PERALTA—As a local family mourns the sudden loss of a loved one, they are left trying to remove the destruction left by the fire that took his life.

Niccum fire

Calvin Niccum lost his life in a house fire in Peralta in May. His son, Kayden, now lives with his grandmother, Nicoll.

Shortly before midnight on Monday, May 18, Kayden Niccum, 13, ran out of his house and over to his great-grandmother’s home. The mobile home he shared with his father, Calvin Niccum, 36, was on fire.

“We tried to go in the front door but something exploded,” said Peggy Nicoll, Kayden’s great-grandmother.

Her son tried to go in the back door but the flames stopped him. The three began beating on the exterior walls of the home, shouting Calvin’s name. He never answered.

The cause of the fire that took her grandson’s life is still under investigation, Nicoll said, but she has her own theory. Calvin had recently bought a television with a curved screen, but after a few weeks had to return it — it overheated and caught fire.

“I told him I didn’t think he should get another one, but he did,” she said.

Now the burnt rubble that was Calvin and Kayden’s home needs to be taken off the family’s property on Molina Road, where Nicoll lives in a second mobile home with Kayden.

While the steel frame and axles under the building are still sound, the walls and flooring were so damaged it’s dangerous to tow, she said.

“We have to have somebody tear it down there,” she said.

The companies she’s contacted estimate it will cost about $10,000 to remove the home, but before that can happen, all the insulation needs to be removed.

She and Kayden have been trying to do that a little at a time. So far they’ve made six trips to the dump and are less than half way finished.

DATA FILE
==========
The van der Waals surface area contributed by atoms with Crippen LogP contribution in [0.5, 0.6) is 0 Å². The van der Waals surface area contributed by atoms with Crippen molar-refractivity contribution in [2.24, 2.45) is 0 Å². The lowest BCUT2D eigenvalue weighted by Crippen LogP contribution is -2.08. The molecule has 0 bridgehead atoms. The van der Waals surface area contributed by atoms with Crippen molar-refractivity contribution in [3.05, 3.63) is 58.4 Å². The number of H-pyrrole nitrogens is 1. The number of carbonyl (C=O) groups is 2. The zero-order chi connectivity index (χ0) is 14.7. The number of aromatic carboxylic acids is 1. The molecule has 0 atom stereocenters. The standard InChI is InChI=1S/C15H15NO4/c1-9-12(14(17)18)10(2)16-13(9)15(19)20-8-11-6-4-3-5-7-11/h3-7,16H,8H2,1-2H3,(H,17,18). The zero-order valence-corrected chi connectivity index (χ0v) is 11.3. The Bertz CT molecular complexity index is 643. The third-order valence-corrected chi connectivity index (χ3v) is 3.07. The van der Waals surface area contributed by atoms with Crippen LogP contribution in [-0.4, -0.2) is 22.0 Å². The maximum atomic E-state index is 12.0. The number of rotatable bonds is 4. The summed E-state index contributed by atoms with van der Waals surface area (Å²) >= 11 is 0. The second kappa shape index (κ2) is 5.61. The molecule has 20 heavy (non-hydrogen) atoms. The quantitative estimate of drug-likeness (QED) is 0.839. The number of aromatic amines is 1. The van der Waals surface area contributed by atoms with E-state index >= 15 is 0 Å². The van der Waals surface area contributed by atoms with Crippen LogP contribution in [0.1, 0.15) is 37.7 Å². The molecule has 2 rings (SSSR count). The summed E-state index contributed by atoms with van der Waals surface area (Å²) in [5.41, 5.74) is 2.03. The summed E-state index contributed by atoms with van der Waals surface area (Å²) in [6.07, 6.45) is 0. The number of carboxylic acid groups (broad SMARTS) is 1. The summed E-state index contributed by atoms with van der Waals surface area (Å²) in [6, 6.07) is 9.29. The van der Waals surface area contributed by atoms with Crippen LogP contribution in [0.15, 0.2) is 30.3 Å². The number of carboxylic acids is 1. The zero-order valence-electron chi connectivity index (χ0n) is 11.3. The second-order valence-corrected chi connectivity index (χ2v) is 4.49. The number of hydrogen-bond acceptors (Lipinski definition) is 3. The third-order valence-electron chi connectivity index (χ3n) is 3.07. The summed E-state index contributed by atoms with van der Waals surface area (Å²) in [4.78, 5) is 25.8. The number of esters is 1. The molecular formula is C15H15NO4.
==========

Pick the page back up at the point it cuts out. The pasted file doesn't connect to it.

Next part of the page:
“I’m working two jobs to make ends meet and pay the bills. Now, I have to pay for this,” Nicoll said. “We just need a little help.”

The fire took Kayden’s father from him and nearly every thing the two owned. The only salvageable items found in the rubble were Calvin’s keys and miraculously, the ceramic Christmas ornaments that belonged to Nicoll’s mother.

“They were packed in a plastic bin that melted around them. They weren’t cracked or discolored,” she said. “That was all that was left.”

Kayden, who Nicoll describes as “a sweetheart,” is living with her now after she was able to get custody of the boy.

“Some days he does OK. Some days not so good,” she said.

After struggling for months to get the property cleaned up, Nicoll started a GoFundMe campaign.

If enough money is raised, after the mobile home is removed, Nicoll will be able to replace some of the things Kayden lost in the fire, she said.

“I just don’t know what else to do,” she said. “I just don’t.”

To donate, search for “Niccum Fire Relief” on

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